The rugged mountains and coastline of North Wales attract many…
There were other male servants working in English households beside the house steward, the butler, the footman and the valet. These were the hall boy, the chauffeur and the gardener. Let’s have a look what they did and where they stood in the hierarchy.
The hall boy
The hall boy worked for the butler and footman in the first place, in the second place he did dirty and heavy jobs such as chopping wood, cleaning the servant’s boots, shovelled coal, took the rubbish out or even ran to the village to deliver a message. If he worked hard, he could be appointed to under-footman which was the first step ahead. In the series You rang, M’lord? Henry is a hall boy to my mind, however obviously in the 1920s. Also Carson the butler and Thomas the footman (later under-butler) both started their careers as hall boys at Downton Abbey.
Motorcars as well as chauffeurs quickly became a status symbol of the rich. Understandably, there was tension between drivers and grooms and coachmen. With the spread of the motorcar, the work of the coachmen was less required and their roles were put at risk. Although drivers were well paid, were given a nice livery and were popular among female staff, coachmen refused to be trained and become drivers. Mind you, the life of a driver wasn’t always easy: the lady of the house could easily sack them if they didn’t pick them up at the station with the car they requested. On the other hand, if you were lucky, you could marry the lady of the house just like Tom did in Downton Abbey.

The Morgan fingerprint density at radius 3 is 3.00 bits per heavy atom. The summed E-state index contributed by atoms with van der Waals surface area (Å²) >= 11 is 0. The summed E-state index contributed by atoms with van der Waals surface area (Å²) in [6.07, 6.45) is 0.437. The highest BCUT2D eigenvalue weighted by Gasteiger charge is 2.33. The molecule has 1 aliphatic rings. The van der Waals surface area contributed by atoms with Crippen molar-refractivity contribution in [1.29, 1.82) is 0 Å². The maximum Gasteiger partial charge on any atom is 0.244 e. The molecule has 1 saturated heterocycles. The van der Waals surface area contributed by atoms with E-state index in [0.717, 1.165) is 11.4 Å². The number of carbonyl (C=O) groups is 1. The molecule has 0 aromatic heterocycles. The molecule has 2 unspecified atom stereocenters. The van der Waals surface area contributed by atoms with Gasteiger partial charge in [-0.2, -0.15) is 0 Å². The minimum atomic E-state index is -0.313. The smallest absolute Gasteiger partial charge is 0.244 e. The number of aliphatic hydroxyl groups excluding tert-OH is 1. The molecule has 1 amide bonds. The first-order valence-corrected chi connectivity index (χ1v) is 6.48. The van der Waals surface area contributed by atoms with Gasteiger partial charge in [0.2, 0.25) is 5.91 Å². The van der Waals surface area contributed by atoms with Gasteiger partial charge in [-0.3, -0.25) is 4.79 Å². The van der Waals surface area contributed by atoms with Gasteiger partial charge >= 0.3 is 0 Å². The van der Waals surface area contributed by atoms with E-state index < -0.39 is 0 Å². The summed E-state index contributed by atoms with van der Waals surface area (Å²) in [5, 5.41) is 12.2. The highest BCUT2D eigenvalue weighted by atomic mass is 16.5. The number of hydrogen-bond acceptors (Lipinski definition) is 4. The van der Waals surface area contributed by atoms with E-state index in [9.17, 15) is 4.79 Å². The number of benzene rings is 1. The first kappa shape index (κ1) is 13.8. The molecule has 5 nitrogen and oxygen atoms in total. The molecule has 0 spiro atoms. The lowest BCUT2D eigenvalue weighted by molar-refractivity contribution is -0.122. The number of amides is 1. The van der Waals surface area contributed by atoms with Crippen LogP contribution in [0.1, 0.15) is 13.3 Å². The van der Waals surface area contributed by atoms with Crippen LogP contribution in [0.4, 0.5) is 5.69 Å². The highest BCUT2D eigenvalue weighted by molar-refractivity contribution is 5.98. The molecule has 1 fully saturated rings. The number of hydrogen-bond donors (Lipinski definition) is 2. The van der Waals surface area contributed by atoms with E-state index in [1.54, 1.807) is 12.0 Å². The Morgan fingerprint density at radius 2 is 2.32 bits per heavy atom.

On bigger estates the gardener or the head gardener looked after the kitchen garden, the orchard, flowerbeds and other part of the estates including the lawn. The head gardener always advised the cook what fruits and vegetables were in season and discussed cut flower requirements with the butler. He lived on the estate almost always in a pretty cottage – something to envy even today. Estates were self-sufficient and estate workers also ran a home farm with cattle, sheep, pigs and poultry. There would be a dairy farm, a larder for game and even a brewery on the estate.